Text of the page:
There’s a magical moment in the latest Broadway revival of Annie, a moment of touching simplicity and beauty that captures a real sincerity: Daddy Warbucks, a Fifth Avenue-dwelling billionaire, very awkwardly teaches his new 11-year-old best friend, a redheaded orphan girl, how to waltz. It’s funny, and touching, and human, and unfortunately it’s over all too quickly. It also perfectly captures the challenges inherent in a production with a lot of good ideas adding up to somewhat less than their sum.
Annie has always been kind of an odd duck, a comic strip-based musical featuring beleaguered (if peppy) orphans, their drunken shrew of a keeper, homeless people angry with the government, the billionaire mentioned above (who is most definitely out of touch), his angelic assistant…finding a way to keep the show aloft is a tall order indeed. And in this production, images of homeless people from the Great Depression cannot help but make us think of the denizens of Breezy Point in the wake of Hurricane Sandy; Daddy Warbucks’s aloofness can’t help but make him seem the very epitome of a one percenter. Those relevancies aside, though, the musical itself asks an audience to feel entertained by a story and score that travel from very dark to lighter than air without getting the bends.
Director James Lapine has steered his company to play the extremes moment by moment, which would seem a logical choice; the problem here is that the approach leaves the evening feeling schizophrenic. There is a lack of focus on display at the Palace, and it’s found pretty much across the board. The game cast (and it is, as they say, a deep bench, talent-wise) seems unsure which play they’re in – is this Odets or Gershwin? This confusion also seems evident in the choreography Andy Blankenbuehler has offered. The orphans’ numbers are appropriately rousing and inventive, but when the adult ensemble moves, the show stops cold.
There are, of course, performers who score notably well. Clarke Thorell is a novel and very good Rooster, Miss Hannigan’s even more dastardly brother, and Brynn O’Malley does everything possible with the surprisingly slight part of Grace Farrell. In the title role, Lilla Crawford sings the living bejeezus out of the score, but more than that she manages both a steady (and refreshing) Noo Yawk accent and many entirely credible acting beats. And Anthony Warlow is perfect as Warbucks – commanding, funny, appropriately autocratic and just as effectively soft-centered.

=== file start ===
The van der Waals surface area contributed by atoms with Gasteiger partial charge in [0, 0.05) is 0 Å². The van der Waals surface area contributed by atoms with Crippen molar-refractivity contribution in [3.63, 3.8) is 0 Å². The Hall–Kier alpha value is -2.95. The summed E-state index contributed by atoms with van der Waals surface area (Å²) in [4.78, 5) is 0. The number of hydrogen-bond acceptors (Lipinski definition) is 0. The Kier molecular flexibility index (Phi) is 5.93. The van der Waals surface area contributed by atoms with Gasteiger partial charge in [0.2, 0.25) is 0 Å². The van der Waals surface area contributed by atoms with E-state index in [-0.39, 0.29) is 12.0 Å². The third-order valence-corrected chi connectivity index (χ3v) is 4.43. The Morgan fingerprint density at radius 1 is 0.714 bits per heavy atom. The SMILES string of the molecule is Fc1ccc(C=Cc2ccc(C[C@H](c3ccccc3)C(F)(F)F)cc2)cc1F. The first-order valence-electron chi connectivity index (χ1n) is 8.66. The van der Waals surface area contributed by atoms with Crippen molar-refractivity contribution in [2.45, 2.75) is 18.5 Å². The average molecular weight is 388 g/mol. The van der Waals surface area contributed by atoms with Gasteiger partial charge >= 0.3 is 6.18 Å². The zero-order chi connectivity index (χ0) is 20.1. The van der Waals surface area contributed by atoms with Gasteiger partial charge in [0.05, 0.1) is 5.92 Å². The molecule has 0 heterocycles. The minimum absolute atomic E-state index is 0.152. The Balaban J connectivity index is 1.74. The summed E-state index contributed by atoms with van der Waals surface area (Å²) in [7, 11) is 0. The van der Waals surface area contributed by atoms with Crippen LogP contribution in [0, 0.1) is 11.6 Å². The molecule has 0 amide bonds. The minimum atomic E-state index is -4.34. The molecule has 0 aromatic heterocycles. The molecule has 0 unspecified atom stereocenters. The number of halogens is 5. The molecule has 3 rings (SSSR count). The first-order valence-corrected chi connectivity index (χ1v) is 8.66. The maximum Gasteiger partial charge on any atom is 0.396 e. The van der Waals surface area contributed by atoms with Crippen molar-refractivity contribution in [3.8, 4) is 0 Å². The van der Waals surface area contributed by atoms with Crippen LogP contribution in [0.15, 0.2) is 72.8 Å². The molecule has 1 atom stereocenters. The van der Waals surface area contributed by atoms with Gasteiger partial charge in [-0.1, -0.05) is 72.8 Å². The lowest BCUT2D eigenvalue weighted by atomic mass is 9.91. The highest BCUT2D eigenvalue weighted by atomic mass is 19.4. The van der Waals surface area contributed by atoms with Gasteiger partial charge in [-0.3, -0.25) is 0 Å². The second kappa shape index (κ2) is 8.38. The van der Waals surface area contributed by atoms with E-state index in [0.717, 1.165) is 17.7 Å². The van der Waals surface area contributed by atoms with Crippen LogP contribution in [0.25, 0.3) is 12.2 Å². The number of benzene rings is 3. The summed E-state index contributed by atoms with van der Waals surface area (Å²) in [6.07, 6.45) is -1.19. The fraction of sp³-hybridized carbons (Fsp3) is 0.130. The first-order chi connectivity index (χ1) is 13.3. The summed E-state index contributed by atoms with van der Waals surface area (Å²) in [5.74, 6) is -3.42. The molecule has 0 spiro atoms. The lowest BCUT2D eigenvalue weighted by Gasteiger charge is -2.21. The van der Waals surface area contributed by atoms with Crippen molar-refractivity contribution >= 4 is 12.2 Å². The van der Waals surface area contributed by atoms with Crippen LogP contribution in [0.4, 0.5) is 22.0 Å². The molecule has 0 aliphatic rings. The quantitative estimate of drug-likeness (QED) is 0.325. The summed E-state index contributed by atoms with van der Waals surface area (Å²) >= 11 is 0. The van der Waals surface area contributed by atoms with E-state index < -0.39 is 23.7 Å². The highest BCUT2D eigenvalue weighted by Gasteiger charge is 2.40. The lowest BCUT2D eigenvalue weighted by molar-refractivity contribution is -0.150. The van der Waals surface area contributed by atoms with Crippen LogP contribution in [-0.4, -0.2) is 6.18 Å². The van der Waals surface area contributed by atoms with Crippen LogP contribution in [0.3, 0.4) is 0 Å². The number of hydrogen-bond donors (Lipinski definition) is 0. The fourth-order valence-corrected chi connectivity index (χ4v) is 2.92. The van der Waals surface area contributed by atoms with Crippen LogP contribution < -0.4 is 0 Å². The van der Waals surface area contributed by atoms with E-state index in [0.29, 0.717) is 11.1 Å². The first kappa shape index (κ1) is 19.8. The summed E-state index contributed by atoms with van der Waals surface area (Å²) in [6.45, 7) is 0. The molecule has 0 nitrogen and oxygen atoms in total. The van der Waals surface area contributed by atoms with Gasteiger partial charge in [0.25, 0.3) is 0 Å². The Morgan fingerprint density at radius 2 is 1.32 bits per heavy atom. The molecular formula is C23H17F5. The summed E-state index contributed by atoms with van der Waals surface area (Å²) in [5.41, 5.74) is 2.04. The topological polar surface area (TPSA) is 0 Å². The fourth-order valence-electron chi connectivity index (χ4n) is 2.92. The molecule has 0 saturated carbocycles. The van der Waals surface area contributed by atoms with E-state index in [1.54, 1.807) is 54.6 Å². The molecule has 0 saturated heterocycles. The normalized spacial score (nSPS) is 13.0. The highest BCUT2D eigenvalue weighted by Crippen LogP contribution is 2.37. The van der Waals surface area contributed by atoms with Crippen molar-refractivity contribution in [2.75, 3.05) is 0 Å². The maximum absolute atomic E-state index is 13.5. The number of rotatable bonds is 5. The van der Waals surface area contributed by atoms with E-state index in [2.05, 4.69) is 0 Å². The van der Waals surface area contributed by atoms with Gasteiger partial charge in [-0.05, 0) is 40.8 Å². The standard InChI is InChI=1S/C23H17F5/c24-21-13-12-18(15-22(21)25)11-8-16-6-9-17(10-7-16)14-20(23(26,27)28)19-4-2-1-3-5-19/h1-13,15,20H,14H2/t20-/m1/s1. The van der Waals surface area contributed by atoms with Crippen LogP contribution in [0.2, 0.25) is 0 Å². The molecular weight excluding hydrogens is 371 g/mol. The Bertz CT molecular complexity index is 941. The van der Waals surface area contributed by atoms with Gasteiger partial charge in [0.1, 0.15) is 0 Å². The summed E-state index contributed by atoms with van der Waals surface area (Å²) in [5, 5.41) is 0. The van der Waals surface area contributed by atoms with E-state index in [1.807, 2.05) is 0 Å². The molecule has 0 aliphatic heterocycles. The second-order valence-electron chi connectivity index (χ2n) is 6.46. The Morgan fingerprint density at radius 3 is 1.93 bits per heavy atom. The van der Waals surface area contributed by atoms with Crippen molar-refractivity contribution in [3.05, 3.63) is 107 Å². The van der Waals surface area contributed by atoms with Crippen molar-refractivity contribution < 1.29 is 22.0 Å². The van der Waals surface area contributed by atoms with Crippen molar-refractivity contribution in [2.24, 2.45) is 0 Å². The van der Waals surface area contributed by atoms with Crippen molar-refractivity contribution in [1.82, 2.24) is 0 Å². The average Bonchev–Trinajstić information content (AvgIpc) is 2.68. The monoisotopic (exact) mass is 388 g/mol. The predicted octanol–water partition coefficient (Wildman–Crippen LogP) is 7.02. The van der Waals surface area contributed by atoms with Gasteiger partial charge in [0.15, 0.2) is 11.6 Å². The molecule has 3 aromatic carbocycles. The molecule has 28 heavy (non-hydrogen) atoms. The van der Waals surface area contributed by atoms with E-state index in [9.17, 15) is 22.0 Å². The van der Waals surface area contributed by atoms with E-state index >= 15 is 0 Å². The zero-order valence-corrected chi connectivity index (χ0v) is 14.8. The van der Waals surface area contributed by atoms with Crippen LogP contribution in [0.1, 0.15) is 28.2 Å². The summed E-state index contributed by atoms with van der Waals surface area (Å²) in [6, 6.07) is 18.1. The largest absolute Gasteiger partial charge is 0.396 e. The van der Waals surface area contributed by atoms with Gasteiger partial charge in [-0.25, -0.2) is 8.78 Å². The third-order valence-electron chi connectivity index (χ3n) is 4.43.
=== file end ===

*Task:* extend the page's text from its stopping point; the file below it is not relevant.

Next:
Two-time Tony winner Katie Finneran would seem an inspired choice for the role of comic villainess Miss Hannigan, particularly considering her hilarious turn in Promises, Promises. But her erratic performance lacks sharpness. It’s inconsistent, intermittently terrific and occasionally incomprehensible (perhaps that’s a sound issue, but I found her, more than most, hard to understand when singing). There are terrific ideas, but they’re not all being put across effectively.
And that, really, is what hampers this Annie. It would be great to see the storybook-hinged units that appear occasionally in David Korins’s set used more consistently throughout (they are used to great effect during Annie’s tour of Warbucks’s home in “I Think I’m Gonna Like It Here”). Susan Hilferty’s clothes look terrific for virtually everyone; Wendall K. Harrington’s projections are subtle and evocative; Donald Holder’s lighting is subdued and lovely; but these things don’t combine to effervesce. Rather, the whole show feels like it’s caught in the land of Trying Very Hard, rather than offering liftoff.